Kids can get lonely. Here’s why that’s more concerning during the pandemic.

Plus, tools to help children feel less isolated as quarantine protocols continue

Sze Quak awoke one morning to hear her seven-year-old daughter, Alice, singing alone in her bedroom. “She made up a song about wanting the coronavirus to be gone soon and wanting to go back to school,” Quak says. An only child, Alice has been confined in their Fullerton, California, home attending virtual classes since March. “Before COVID-19, she didn’t really want to go to school. Now, she’s begging to go back.”

Quak keeps Alice occupied with activities such as drawing, crafting, and biking, and also organized weekly Zoom meetups so her daughter can catch up with her friends. “When the loneliness got unbearable, we met up with a friend of hers at a park,” she says. “We keep safe by keeping our masks on.”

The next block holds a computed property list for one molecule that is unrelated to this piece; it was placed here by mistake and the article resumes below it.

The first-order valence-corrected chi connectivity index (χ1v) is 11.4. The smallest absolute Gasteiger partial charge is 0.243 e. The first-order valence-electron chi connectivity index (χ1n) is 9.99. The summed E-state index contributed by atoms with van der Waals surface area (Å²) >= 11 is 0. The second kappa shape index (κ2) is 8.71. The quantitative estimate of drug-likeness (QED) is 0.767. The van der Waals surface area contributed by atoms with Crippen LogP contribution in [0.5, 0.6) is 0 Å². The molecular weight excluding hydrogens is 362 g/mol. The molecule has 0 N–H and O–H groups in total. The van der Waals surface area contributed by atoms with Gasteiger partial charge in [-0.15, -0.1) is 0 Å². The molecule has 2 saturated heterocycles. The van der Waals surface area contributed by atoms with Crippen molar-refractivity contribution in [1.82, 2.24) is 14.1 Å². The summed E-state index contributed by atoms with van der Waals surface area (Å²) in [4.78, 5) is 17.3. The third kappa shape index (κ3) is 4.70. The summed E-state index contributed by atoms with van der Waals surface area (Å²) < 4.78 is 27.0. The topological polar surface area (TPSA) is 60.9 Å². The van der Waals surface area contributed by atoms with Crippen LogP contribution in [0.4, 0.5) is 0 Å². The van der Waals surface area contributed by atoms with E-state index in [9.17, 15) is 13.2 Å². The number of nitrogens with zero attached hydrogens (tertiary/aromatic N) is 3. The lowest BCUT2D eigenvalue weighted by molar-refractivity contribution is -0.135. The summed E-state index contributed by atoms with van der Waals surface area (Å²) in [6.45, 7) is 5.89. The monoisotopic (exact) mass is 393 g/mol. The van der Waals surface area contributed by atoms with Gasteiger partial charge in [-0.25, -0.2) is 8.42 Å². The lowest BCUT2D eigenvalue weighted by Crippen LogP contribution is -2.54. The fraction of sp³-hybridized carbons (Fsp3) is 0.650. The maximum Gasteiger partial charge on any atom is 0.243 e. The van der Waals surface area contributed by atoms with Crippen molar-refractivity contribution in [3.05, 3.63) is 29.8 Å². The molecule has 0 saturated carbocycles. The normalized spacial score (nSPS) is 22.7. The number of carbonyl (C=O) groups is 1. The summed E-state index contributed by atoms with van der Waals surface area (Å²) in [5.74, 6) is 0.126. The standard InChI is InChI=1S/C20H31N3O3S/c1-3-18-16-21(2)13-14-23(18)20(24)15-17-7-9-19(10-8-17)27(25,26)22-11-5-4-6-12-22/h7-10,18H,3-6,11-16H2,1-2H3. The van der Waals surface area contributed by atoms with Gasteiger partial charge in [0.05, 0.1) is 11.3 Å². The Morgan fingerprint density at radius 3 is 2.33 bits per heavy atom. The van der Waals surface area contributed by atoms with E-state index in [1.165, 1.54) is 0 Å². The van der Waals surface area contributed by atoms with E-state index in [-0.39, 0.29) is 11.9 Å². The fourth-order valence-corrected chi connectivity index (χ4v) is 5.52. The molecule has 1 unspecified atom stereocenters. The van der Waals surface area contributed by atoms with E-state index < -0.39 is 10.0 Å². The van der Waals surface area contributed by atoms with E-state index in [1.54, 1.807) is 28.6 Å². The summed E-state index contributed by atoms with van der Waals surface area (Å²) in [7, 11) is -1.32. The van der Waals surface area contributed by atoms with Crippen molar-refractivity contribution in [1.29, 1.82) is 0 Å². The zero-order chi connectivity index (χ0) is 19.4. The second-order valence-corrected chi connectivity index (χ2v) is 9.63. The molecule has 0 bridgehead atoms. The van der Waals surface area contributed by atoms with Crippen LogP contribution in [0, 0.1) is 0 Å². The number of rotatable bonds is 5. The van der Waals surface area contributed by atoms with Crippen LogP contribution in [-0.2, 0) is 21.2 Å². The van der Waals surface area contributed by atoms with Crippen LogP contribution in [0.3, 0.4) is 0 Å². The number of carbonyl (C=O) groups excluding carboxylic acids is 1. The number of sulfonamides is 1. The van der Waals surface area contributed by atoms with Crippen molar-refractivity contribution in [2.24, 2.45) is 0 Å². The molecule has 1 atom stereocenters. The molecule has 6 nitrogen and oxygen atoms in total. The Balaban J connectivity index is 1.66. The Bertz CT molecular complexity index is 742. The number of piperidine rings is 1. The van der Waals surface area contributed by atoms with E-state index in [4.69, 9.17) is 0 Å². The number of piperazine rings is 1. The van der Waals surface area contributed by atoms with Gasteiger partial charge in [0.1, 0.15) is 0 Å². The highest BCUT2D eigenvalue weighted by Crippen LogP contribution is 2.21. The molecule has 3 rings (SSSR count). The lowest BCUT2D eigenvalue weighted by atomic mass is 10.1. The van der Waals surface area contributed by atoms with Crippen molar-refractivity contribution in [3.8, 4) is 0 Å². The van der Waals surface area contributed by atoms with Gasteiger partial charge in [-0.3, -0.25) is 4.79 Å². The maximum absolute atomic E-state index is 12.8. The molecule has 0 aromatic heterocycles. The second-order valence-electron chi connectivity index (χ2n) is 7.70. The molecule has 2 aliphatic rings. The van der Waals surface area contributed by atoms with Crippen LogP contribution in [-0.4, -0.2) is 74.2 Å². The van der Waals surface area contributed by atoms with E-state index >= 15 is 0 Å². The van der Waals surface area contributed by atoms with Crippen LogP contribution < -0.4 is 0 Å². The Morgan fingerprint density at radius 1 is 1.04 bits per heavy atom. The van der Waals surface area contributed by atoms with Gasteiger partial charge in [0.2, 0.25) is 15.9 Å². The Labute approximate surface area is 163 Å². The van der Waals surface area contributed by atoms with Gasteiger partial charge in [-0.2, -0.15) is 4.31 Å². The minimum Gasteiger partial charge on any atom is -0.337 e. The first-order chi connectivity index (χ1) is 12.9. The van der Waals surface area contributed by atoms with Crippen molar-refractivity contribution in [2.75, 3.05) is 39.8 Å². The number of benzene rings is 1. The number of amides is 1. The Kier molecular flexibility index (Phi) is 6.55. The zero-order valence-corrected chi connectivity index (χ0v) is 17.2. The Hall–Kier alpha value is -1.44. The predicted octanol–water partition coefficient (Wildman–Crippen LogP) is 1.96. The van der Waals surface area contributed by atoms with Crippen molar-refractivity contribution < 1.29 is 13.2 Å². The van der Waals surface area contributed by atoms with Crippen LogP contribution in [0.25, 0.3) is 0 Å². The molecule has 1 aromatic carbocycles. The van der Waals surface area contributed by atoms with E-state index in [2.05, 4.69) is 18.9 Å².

While quarantines are necessary to prevent a deadly pandemic from spreading, forced isolation might have a negative impact on some children’s mental health. In a June 2020 study published in the Journal of American Academy of Child and Adolescent Psychiatry, researchers found that children and adolescents are more likely to experience high rates of depression and anxiety during and after enforced isolation ends.

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